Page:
Dear Ann Voskamp,
First of all, I just love you. I love that you dare to write in a way that breaks all the rules and resonates in all the souls. I love that you are raw and real and messy and glorious in your faith. I love that you always, always point back to Jesus.
I met you once. At Allume in 2013. You were the reason I bought a ticket to my first ever writers conference and went because surely you weren’t as amazing in person as you were behind a screen.
But you were.
You were gracious and humble and spoke the way you write and being in your presence, I felt Jesus. He has touched you and your ministry and its impact is felt in the masses and the trash heaps and you point it back to Him every time.
So, Ann Voskamp, you’re awesome.
But lately I’m a little disenchanted (okay a lot) with the internet. With blogs. With words flying all around these spaces and if one more persons asks me about my platform and unique visitors or mentions Facebook algorithms, I might just throw my fancy computer off my new back deck and wash my hands of it all.
Because, see, I’m homeschooling three out of four kids. One of whom has chronic health problems. One who is strong-willed. One who can’t hear because she has an earbud permanently stuck in one ear while she belts out show tunes from Wicked (thanks co-op for introducing her to that). I’m also editing for a magazine, freelance writing articles and blog posts for others, leading a critique group, and launching my debut novel. Somewhere in there I have a husband who wants attention and a new house that wants a lot of paint and a mind that craves a break.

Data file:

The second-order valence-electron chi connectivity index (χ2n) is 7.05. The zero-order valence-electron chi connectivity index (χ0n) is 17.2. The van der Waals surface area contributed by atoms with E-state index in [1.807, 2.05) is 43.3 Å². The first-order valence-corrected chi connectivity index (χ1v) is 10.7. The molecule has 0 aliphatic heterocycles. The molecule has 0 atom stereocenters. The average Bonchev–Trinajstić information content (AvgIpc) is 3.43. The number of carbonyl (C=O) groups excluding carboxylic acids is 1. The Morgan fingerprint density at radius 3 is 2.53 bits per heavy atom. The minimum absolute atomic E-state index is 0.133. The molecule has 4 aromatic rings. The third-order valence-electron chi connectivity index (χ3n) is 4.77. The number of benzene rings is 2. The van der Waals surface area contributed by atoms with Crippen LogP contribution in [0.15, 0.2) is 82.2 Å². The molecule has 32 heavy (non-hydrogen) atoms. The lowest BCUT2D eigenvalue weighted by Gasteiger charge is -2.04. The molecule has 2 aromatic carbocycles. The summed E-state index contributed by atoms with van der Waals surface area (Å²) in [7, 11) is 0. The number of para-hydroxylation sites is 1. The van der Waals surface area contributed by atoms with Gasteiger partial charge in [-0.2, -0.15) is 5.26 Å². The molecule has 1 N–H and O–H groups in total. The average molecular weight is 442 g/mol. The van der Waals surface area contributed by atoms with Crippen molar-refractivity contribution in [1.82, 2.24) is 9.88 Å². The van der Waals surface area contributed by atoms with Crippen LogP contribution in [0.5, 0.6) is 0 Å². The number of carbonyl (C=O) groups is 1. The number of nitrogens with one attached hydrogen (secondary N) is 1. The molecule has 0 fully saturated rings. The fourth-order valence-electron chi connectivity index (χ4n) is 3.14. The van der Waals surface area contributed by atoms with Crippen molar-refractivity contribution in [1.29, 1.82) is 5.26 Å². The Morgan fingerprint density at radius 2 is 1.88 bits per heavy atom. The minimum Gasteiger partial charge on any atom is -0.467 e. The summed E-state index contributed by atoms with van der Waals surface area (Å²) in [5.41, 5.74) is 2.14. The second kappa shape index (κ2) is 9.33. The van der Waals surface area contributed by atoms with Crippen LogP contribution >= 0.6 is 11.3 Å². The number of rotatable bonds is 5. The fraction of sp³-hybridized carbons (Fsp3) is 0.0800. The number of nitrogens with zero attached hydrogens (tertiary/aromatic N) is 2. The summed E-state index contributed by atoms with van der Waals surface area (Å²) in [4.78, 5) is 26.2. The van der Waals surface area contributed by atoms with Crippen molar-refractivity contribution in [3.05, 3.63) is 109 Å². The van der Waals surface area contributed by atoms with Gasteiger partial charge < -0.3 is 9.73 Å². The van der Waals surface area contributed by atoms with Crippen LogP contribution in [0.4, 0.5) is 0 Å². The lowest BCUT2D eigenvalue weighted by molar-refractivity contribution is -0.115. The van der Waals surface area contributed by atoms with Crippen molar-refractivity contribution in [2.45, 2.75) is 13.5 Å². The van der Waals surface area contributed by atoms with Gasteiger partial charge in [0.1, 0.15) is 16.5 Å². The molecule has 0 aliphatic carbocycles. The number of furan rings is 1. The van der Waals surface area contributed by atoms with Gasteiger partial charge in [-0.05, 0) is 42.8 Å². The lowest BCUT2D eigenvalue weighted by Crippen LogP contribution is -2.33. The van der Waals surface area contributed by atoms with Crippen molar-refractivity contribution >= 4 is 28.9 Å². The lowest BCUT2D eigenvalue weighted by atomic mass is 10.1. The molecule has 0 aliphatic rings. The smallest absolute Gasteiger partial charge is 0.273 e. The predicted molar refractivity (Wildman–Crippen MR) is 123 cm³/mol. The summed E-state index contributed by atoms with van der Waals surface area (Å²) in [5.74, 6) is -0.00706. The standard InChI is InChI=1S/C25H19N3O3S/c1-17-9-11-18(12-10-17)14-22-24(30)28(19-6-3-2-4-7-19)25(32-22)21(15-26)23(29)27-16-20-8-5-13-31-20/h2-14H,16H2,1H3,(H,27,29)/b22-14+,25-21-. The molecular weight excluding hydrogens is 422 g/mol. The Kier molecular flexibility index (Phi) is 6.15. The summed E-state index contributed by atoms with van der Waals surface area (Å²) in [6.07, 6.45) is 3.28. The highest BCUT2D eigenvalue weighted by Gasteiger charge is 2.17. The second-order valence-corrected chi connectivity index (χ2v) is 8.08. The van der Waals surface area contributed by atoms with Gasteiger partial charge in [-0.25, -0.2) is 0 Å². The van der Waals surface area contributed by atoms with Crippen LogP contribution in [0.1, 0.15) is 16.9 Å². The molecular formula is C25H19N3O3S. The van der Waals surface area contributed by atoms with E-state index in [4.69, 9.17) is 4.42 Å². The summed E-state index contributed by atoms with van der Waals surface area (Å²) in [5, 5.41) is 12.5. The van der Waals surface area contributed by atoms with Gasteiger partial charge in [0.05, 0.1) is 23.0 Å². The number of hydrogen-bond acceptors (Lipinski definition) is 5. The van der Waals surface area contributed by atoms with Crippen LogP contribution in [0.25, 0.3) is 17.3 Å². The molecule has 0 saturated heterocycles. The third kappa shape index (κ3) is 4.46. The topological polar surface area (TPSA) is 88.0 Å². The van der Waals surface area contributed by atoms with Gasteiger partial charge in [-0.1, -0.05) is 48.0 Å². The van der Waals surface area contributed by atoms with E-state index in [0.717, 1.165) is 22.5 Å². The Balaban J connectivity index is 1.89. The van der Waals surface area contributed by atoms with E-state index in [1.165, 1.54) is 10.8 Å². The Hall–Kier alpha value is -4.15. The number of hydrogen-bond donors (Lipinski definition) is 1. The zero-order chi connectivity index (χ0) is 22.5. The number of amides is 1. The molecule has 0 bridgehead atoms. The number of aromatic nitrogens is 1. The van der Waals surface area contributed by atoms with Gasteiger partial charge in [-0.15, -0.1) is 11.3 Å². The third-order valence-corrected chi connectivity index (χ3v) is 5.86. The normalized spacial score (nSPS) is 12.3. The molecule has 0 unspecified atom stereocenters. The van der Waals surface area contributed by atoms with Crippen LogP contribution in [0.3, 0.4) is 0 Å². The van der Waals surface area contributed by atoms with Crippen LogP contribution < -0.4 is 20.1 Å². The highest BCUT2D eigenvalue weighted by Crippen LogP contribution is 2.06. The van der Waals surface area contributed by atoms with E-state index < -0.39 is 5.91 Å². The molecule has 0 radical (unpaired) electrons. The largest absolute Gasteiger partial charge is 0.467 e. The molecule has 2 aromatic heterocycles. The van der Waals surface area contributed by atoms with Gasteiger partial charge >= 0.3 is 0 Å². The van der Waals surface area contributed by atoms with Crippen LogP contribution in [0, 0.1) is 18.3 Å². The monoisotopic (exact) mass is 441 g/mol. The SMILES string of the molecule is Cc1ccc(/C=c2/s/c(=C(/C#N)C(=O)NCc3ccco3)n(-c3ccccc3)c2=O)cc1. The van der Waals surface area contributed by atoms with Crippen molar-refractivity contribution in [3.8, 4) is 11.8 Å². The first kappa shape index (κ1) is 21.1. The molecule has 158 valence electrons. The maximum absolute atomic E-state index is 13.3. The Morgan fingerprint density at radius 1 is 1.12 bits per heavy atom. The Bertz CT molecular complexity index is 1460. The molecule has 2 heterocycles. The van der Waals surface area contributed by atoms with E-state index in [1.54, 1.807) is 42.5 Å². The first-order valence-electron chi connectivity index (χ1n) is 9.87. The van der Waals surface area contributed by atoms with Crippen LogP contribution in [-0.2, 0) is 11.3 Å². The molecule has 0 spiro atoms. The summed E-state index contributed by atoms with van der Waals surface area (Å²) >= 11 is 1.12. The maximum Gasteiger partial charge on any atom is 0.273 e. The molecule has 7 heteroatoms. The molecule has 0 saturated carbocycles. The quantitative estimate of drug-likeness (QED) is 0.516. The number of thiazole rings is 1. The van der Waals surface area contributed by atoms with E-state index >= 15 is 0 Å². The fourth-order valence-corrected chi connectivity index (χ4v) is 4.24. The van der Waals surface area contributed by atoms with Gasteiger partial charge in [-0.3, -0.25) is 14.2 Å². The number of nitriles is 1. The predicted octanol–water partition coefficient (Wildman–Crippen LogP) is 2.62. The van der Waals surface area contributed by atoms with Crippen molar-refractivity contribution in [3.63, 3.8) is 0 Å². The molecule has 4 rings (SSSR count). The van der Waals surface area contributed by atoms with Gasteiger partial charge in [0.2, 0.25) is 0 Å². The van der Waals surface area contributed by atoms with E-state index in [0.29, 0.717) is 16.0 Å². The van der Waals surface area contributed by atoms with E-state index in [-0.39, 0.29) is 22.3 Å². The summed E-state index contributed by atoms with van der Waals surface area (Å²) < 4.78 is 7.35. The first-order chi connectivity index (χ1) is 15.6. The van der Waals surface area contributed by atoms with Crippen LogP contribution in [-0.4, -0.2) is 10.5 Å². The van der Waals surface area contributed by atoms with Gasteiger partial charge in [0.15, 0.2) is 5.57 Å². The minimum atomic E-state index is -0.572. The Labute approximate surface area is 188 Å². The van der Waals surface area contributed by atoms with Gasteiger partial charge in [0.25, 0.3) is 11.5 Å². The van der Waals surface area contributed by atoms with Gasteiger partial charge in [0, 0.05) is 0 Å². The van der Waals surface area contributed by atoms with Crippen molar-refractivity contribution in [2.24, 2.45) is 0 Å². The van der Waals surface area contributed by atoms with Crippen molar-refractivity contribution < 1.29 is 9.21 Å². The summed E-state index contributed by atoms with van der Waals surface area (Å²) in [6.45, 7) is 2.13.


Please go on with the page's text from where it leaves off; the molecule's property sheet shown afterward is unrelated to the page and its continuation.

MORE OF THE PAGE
People tell me I’m doing too much, but I look at people like you and I think, then how? How are you doing it friend? Do you have help? Grace? More patience? Less stuff? Because I’m drowning and tired and can’t figure out how I’m doing this wrong.
I have a dear, sweet friend who you would love and she might love you if she ever got on the internet. But she doesn’t. She learned a long time ago to remove that trigger from her own hypersensitivity. She told me I’m going to have to get out of the way and let God do the work because if I do it all, He doesn’t get the glory.
I know that’s true. But I don’t know how? Is it just an attitude adjustment or is there some secret weapon I’m not using? Like–maybe a housekeeper who works for free? A nanny? Some magic that will make it so I don’t need to sleep eight hours a night?
I have a million ideas and so many thoughts and things I want to say, but the physical act of putting them down requires time and effort and focus and sometimes, quiet. But I don’t get a lot of that anymore. And I know I could put them back in school, and there’s nothing wrong with that, but I’m curious–why do I see so many people who are rocking the internet world and the homeschool world? How’s that working?
I love my family. I love writing. I love Jesus.
So what’s the deal? How are you doing it all?
Really, how are any of us?